After taking communion, some people went up front to the knee-padded alter and prayed - some people just went right back to their seat. To me, it felt right to go kneel and close my eyes, and thank the Lord for living in a place where I can go enjoy so many different styles of worshiping him. Also I thanked Jesus for forking over his body and blood like he did. Man, he really loves us. In the Bible, Jesus said, "This cup is the new testament in my blood: this do ye, as oft as ye drink it, in remembrance of me." In Country Church they take The Lord's Supper twice a year. We were taught that when Jesus said, "As oft as ye drink it" what he really meant was, "Don't do this too often, or it will not be as special as it could and should be." Kneeling there in that ornate sanctuary, with strangers to my right and left, I could not imagine eating the Body and Blood and it not being special; not setting you back a bit and making you think about how loved you are.

Next were a few more announcements and we all filed out the back. I was the first one to my car and headed for home. Elapsed Time= 56 minutes.

Would I go back?
You bet. I had a great time. It was not a perfect match for me, but it was sanctified and the people were perfectly lovely and I think the Holy Spirit was there in the room with us.

Next Sunday though I continue the journey. I am thinking maybe Episcopal.

Tuesday, June 05, 2007

I agree with this interpretation 100%

Monday, June 04, 2007

Why would I start posting to a blog that I have been ignoring for the past two and a half years? Because I finally have something to say, that's why. Also, blogs have become fashionable again. If there is one thing that is true about me, it is that I simply must be up on the latest trends. Everyone I know has a blog, therefore I had to come back. Three years ago it was just me, James Lileks, and Tony Pierce. But now my sweet wife has joined (I would say inspired, but I am biased) this new wave of bloggers that are really great. Check her blogroll for examples. Miss J herself has what I believe to be the best dang ol' blog I have ever laid my medulla oblongata upon. (Again, biased.) Not that I have any readers I can send her, but anyway . . .

But most importantly I have undertaken a project of sorts that Miss Amy H. Amy has suggested would make quality blog fodder. I have started a journey to experience all forms of Collective Christian Worship that one can bless themselves with in my little corner of the Bible Belt. I suppose I should give some background at this point. This is going to be painful. Warning: Honesty to follow. If you are a part of my life and that bothers you, skip ahead to the lighter stuff.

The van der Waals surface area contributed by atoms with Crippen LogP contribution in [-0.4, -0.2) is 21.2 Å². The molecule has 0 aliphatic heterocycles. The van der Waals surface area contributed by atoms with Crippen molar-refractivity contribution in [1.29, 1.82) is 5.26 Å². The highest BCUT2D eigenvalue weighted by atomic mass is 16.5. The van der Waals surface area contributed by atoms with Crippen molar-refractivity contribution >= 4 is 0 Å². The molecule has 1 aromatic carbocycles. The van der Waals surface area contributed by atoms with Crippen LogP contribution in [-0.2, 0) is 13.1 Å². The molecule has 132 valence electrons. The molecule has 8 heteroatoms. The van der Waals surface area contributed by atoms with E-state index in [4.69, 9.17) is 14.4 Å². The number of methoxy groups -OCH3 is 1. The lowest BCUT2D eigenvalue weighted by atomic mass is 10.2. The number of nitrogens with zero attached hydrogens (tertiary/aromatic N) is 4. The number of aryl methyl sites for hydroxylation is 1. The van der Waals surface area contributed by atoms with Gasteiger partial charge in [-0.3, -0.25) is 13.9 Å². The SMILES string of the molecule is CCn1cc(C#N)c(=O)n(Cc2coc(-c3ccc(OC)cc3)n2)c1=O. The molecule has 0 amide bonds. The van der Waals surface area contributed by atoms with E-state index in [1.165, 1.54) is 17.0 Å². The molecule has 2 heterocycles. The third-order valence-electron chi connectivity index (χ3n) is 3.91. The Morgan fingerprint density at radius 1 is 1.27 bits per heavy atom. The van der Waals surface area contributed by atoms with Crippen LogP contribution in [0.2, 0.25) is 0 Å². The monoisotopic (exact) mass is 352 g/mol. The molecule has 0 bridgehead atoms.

When I first started dating the beautiful Miss J twelve years ago, we were both students at Ouachita Baptist University. I had an extracurricular job cooking at a hotel restaurant. She worked on the weekends in Little Rock for a non-profit called The Shepherds Ranch (now part of this). Since she was working several days in a row, and it was an hour drive to Arkadelphia, and since she was driving a '74 Plymouth Volare, she started spending the night in the guest bed of her Aunt and Uncle.

At the time, they were involved in starting a new church. This was going to be a non-denominational, evangelical, sorta baptist, sorta charismatic, church of other-church castoffs. Miss J thought that sounded right up her alley. I was not so sure at first, being raised Country Baptist and all. But after a few visits I was hooked by the casual feel, contemporary music, open and honest atmosphere, and absence of a hyper-religious, holier-than-thou, hypocritical atmosphere that engulfed most of the churches that I had been involved with. They named the new church Celebration Christian Fellowship, and when they moved into a permanent structure Miss J and I were the first people to be married there. We moved to Little Rock and were quickly integrated into the leadership of this fledgling congregation.

For the next eight years and seven months we were immersed in this vibrant community. This was not the kind of church that has services twice on Sunday and some sort of event every night of the week. It was not a full time job, but we were intimately involved in pretty much every ministry that the church undertook. I played in the Band and cleaned the sanctuary and helped remodel the building when it needed it. Miss J was the first employee of the church besides Uncle Pastor and started the Children's Ministry. She was an important leader in the Women's Ministry and did the announcements on Sunday mornings and was an always at the information booth out front when someone needed something.